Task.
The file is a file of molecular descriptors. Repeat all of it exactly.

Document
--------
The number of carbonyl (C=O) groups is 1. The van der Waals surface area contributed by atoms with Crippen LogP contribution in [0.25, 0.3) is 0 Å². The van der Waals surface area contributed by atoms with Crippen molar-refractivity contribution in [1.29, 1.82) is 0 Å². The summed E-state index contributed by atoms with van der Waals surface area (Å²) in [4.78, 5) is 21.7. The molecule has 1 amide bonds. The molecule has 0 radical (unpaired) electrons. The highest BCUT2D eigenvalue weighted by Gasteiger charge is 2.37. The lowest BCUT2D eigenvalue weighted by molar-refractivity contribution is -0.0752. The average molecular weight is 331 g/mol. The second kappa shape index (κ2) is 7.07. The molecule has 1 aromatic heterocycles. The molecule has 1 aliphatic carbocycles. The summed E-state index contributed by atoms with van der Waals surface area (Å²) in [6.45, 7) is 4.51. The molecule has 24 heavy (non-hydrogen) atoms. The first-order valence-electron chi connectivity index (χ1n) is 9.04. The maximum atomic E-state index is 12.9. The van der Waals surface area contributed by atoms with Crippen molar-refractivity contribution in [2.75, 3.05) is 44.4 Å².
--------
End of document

The number of carbonyl (C=O) groups is 1. The van der Waals surface area contributed by atoms with Crippen LogP contribution in [0.25, 0.3) is 0 Å². The van der Waals surface area contributed by atoms with Crippen molar-refractivity contribution in [1.29, 1.82) is 0 Å². The summed E-state index contributed by atoms with van der Waals surface area (Å²) in [4.78, 5) is 21.7. The molecule has 1 amide bonds. The molecule has 0 radical (unpaired) electrons. The highest BCUT2D eigenvalue weighted by Gasteiger charge is 2.37. The lowest BCUT2D eigenvalue weighted by molar-refractivity contribution is -0.0752. The average molecular weight is 331 g/mol. The second kappa shape index (κ2) is 7.07. The molecule has 1 aromatic heterocycles. The molecule has 1 aliphatic carbocycles. The summed E-state index contributed by atoms with van der Waals surface area (Å²) in [6.45, 7) is 4.51. The molecule has 24 heavy (non-hydrogen) atoms. The first-order valence-electron chi connectivity index (χ1n) is 9.04. The maximum atomic E-state index is 12.9. The van der Waals surface area contributed by atoms with Crippen molar-refractivity contribution in [2.75, 3.05) is 44.4 Å².